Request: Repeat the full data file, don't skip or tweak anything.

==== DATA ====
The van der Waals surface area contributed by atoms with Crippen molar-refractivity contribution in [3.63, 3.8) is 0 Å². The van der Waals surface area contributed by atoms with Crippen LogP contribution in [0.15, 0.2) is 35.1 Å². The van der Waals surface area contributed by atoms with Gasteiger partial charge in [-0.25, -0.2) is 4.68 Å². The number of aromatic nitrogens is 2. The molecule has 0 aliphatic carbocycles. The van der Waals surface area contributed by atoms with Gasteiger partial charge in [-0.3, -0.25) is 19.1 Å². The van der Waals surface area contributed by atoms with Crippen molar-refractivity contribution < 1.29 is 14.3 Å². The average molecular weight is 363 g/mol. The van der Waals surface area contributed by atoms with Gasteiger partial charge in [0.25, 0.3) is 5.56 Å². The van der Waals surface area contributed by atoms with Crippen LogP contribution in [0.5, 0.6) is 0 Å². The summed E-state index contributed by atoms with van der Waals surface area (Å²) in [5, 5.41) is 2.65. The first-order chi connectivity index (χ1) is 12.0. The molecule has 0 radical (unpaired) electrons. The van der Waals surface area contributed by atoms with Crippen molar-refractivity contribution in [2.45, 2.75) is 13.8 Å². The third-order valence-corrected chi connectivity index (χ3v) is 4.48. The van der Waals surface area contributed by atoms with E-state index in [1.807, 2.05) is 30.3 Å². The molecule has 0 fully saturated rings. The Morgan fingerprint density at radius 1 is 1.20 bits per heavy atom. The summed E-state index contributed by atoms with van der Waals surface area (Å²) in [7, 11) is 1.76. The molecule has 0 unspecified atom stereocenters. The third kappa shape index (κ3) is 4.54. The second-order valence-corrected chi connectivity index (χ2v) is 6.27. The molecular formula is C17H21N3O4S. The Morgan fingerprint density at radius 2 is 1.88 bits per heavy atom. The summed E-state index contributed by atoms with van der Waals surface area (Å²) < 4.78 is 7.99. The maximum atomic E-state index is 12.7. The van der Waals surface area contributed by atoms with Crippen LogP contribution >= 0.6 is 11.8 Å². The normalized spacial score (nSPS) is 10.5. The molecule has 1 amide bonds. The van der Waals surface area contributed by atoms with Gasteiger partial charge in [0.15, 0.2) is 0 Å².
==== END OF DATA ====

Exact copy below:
The van der Waals surface area contributed by atoms with Crippen molar-refractivity contribution in [3.63, 3.8) is 0 Å². The van der Waals surface area contributed by atoms with Crippen LogP contribution in [0.15, 0.2) is 35.1 Å². The van der Waals surface area contributed by atoms with Gasteiger partial charge in [-0.25, -0.2) is 4.68 Å². The number of aromatic nitrogens is 2. The molecule has 0 aliphatic carbocycles. The van der Waals surface area contributed by atoms with Gasteiger partial charge in [-0.3, -0.25) is 19.1 Å². The van der Waals surface area contributed by atoms with Crippen molar-refractivity contribution < 1.29 is 14.3 Å². The average molecular weight is 363 g/mol. The van der Waals surface area contributed by atoms with Gasteiger partial charge in [0.25, 0.3) is 5.56 Å². The van der Waals surface area contributed by atoms with Crippen LogP contribution in [0.5, 0.6) is 0 Å². The summed E-state index contributed by atoms with van der Waals surface area (Å²) in [5, 5.41) is 2.65. The first-order chi connectivity index (χ1) is 12.0. The molecule has 0 radical (unpaired) electrons. The van der Waals surface area contributed by atoms with Crippen molar-refractivity contribution in [2.45, 2.75) is 13.8 Å². The third-order valence-corrected chi connectivity index (χ3v) is 4.48. The van der Waals surface area contributed by atoms with E-state index in [1.807, 2.05) is 30.3 Å². The molecule has 0 fully saturated rings. The Morgan fingerprint density at radius 1 is 1.20 bits per heavy atom. The summed E-state index contributed by atoms with van der Waals surface area (Å²) in [7, 11) is 1.76. The molecule has 0 unspecified atom stereocenters. The third kappa shape index (κ3) is 4.54. The second-order valence-corrected chi connectivity index (χ2v) is 6.27. The molecular formula is C17H21N3O4S. The Morgan fingerprint density at radius 2 is 1.88 bits per heavy atom. The summed E-state index contributed by atoms with van der Waals surface area (Å²) < 4.78 is 7.99. The maximum atomic E-state index is 12.7. The van der Waals surface area contributed by atoms with Crippen LogP contribution >= 0.6 is 11.8 Å². The normalized spacial score (nSPS) is 10.5. The molecule has 1 amide bonds. The van der Waals surface area contributed by atoms with Gasteiger partial charge in [0.15, 0.2) is 0 Å².